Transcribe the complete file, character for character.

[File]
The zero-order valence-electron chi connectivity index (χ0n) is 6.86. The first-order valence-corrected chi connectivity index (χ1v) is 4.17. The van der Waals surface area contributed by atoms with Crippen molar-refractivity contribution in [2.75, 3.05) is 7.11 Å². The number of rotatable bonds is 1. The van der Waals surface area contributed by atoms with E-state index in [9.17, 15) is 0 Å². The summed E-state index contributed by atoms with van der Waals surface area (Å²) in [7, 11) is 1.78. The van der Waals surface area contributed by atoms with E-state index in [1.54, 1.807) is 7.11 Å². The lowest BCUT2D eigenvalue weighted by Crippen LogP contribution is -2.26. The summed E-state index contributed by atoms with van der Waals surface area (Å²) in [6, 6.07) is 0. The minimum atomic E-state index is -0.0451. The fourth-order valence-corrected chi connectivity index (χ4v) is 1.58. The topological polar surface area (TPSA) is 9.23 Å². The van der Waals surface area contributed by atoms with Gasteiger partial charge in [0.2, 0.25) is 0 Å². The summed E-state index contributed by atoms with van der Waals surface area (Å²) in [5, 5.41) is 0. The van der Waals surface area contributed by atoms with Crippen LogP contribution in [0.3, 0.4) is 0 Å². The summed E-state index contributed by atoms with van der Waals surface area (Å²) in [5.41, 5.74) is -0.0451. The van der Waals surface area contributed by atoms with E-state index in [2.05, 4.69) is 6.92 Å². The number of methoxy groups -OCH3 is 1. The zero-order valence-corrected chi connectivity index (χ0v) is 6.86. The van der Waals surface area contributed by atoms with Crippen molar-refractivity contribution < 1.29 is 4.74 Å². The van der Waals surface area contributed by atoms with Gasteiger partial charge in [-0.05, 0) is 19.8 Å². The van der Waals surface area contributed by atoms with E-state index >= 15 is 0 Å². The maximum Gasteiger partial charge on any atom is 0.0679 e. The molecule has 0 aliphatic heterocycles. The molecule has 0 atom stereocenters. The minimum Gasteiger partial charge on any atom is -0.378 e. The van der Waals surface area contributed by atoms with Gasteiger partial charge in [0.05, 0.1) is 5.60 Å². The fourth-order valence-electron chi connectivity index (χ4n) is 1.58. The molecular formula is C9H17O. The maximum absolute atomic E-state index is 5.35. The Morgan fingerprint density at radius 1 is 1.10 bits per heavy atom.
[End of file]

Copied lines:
The zero-order valence-electron chi connectivity index (χ0n) is 6.86. The first-order valence-corrected chi connectivity index (χ1v) is 4.17. The van der Waals surface area contributed by atoms with Crippen molar-refractivity contribution in [2.75, 3.05) is 7.11 Å². The number of rotatable bonds is 1. The van der Waals surface area contributed by atoms with E-state index in [9.17, 15) is 0 Å². The summed E-state index contributed by atoms with van der Waals surface area (Å²) in [7, 11) is 1.78. The van der Waals surface area contributed by atoms with E-state index in [1.54, 1.807) is 7.11 Å². The lowest BCUT2D eigenvalue weighted by Crippen LogP contribution is -2.26. The summed E-state index contributed by atoms with van der Waals surface area (Å²) in [6, 6.07) is 0. The minimum atomic E-state index is -0.0451. The fourth-order valence-corrected chi connectivity index (χ4v) is 1.58. The topological polar surface area (TPSA) is 9.23 Å². The van der Waals surface area contributed by atoms with Gasteiger partial charge in [0.2, 0.25) is 0 Å². The summed E-state index contributed by atoms with van der Waals surface area (Å²) in [5, 5.41) is 0. The van der Waals surface area contributed by atoms with Crippen LogP contribution in [0.3, 0.4) is 0 Å². The summed E-state index contributed by atoms with van der Waals surface area (Å²) in [5.41, 5.74) is -0.0451. The van der Waals surface area contributed by atoms with E-state index in [2.05, 4.69) is 6.92 Å². The number of methoxy groups -OCH3 is 1. The zero-order valence-corrected chi connectivity index (χ0v) is 6.86. The van der Waals surface area contributed by atoms with Crippen molar-refractivity contribution < 1.29 is 4.74 Å². The van der Waals surface area contributed by atoms with Gasteiger partial charge in [-0.05, 0) is 19.8 Å². The van der Waals surface area contributed by atoms with E-state index >= 15 is 0 Å². The maximum Gasteiger partial charge on any atom is 0.0679 e. The molecule has 0 aliphatic heterocycles. The molecule has 0 atom stereocenters. The minimum Gasteiger partial charge on any atom is -0.378 e. The van der Waals surface area contributed by atoms with Gasteiger partial charge in [0.05, 0.1) is 5.60 Å². The fourth-order valence-electron chi connectivity index (χ4n) is 1.58. The molecular formula is C9H17O. The maximum absolute atomic E-state index is 5.35. The Morgan fingerprint density at radius 1 is 1.10 bits per heavy atom.